by Susan Schenck
From Cuenca, one of the most astounding day trips is to Giron. Take a bus from Terminal Terreste at 9 a.m. and about every 15 to 30 minutes after that. It costs one hour and one dollar. Once there, you can visit the museum in town. For five dollars, take a cab up to the small waterfall. Be sure to bring your censo card as admission to the hike costs only $1 (locals) as opposed to $2 (foreigners) for the entrance.
Getting to the small waterfalls is no sweat; the path is marked by rails and stairs and it's not much of a climb. Once there, you're rewarded with a scenic view, as well as great drinking water.
But serious hikers will relish the more rigorous trek to the second waterfall, which isn't visible from the ground. It’s about a two-hour affair going up and a 1,100-foot climb. Be sure to wear sturdy shoes that you don’t mind getting muddy. Take a hiking buddy or at least be sure to tell someone where you’re going, as there is a remote possibility of becoming a scene out of the movie 127 Hours, where the guy was stuck somewhere for days. Also be sure to take a backpack with snacks and water, as this hike requires some serious energy and sweat.
When you get to the site of the small waterfalls, there’s a restaurant. Two German Shepherds (belonging to the restaurant owners)—a mom and son)—eagerly accompanied a group of us on the long hike, and when we weren’t quite sure where to go at one point, they actually showed us the way! However, the man who collected our money gave us oral instructions that went (in Spanish) something like this: Go down the hill from the restaurant till you see a path on the left, and take that way up. (To say “way up” was an understatement!) When you get to a major fork in the road, which is after at least half an hour, take the lower path. Then you are about 15 minutes to the falls (reality check: 30 minutes!). Cross the shallow river. (Stepping stones are available, but take it easy and slow!) You will come to a patch of grass, and follow that straight ahead and uphill as the path reappears. Keep on the path through the woods till you get there. The path is very narrow and at times you could fall, so this is not for the fainthearted or those without fairly good balance.
When you get there, the sight of the falls (“el chorro”) is breathtaking, and you realize it’s all been worth the effort. You can get close up, especially if you’re good at maneuvering around and climbing large stones, and feel the falls spray you with its fresh water and negative ions that make one euphoric. But even if you aren’t so daring as to do a bit of rock climbing, you can bask in the presence of the falls and enjoy a picnic.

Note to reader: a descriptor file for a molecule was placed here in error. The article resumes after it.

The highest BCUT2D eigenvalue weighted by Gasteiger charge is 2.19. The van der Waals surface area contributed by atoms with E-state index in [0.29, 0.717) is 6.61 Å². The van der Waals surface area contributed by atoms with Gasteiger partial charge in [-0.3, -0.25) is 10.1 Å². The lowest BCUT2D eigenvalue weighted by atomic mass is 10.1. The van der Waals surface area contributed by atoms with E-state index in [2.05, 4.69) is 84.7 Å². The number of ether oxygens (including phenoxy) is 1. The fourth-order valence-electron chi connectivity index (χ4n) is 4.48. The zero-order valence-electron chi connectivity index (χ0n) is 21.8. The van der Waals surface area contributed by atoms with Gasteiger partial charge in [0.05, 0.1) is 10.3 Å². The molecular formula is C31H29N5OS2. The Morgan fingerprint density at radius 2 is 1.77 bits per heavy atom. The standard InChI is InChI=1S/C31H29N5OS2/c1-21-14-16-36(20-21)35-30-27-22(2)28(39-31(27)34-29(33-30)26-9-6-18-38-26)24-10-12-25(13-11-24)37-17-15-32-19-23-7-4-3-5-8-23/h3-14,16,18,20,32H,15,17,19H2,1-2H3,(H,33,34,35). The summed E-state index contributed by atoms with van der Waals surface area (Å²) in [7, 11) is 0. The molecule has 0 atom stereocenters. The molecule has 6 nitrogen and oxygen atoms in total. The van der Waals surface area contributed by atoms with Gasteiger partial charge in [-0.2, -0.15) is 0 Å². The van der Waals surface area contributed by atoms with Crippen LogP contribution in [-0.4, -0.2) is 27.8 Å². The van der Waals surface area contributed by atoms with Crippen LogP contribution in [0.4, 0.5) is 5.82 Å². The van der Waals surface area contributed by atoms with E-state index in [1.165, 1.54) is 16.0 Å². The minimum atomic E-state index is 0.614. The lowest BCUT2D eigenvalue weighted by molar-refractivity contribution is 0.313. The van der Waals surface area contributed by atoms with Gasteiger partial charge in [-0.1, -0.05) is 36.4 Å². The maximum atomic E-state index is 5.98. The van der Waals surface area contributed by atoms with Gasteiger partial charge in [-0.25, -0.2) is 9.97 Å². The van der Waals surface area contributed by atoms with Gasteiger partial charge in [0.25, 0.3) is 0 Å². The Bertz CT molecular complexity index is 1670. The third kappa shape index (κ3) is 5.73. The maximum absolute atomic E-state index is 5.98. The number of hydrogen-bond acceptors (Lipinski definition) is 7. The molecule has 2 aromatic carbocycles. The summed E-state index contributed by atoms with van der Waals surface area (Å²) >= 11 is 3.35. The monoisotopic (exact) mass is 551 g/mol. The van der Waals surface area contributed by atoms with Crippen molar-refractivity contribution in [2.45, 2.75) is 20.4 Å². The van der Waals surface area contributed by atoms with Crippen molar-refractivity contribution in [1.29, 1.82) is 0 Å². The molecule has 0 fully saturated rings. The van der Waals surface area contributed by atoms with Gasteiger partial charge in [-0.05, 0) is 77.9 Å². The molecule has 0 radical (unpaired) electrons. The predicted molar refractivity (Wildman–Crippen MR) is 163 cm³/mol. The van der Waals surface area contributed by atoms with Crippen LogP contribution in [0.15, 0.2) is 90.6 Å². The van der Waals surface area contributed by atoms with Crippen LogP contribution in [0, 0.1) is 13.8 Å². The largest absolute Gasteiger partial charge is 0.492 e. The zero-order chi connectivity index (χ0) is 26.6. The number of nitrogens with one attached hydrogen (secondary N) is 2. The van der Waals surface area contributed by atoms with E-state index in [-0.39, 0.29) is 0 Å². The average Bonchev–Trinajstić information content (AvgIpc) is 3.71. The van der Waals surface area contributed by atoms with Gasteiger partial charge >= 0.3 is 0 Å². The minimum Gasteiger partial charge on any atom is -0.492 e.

On the way down, be prepared to see some of the most glorious views you’ve seen in all your years of living in Ecuador. What’s interesting is that poor villagers get to inhabit these hills and enjoy the view on a daily basis—whereas this would be some seriously prime real estate in a place like California.
When you get to the restaurant, you can eat there (or not) and have them call a cab. It’s another 5 bucks down to town. Once there, if you ask any cab for a restaurant recommendation, they all seem to take you to the same place: La Posada. It serves only one selection of meal a day! It’s about $2. From there, you're close to where you catch a bus back to Cuenca.
I recall reading about people who live long and stay fit and healthy. One of their secrets is to climb and hike regularly. The exercise at Giron is so invigorating that I intend to do this at least once a month.
Susan Schenck, LAc, is a raw-food coach, lecturer, and author of the two-time award-winning book, The Live Food Factor, The Comprehensive Guide to the Ultimate Diet for Body, Mind, Spirit & Planet, which has gained a reputation as the encyclopedia of the raw food diet, as well as Beyond Broccoli, Creating a Biologically Balanced Diet When a Vegetarian Diet Doesn’t Work. Go to www.livefoodfactor.com and register for the free newsletter to get a copy of the first chapter of The Live Food Factor.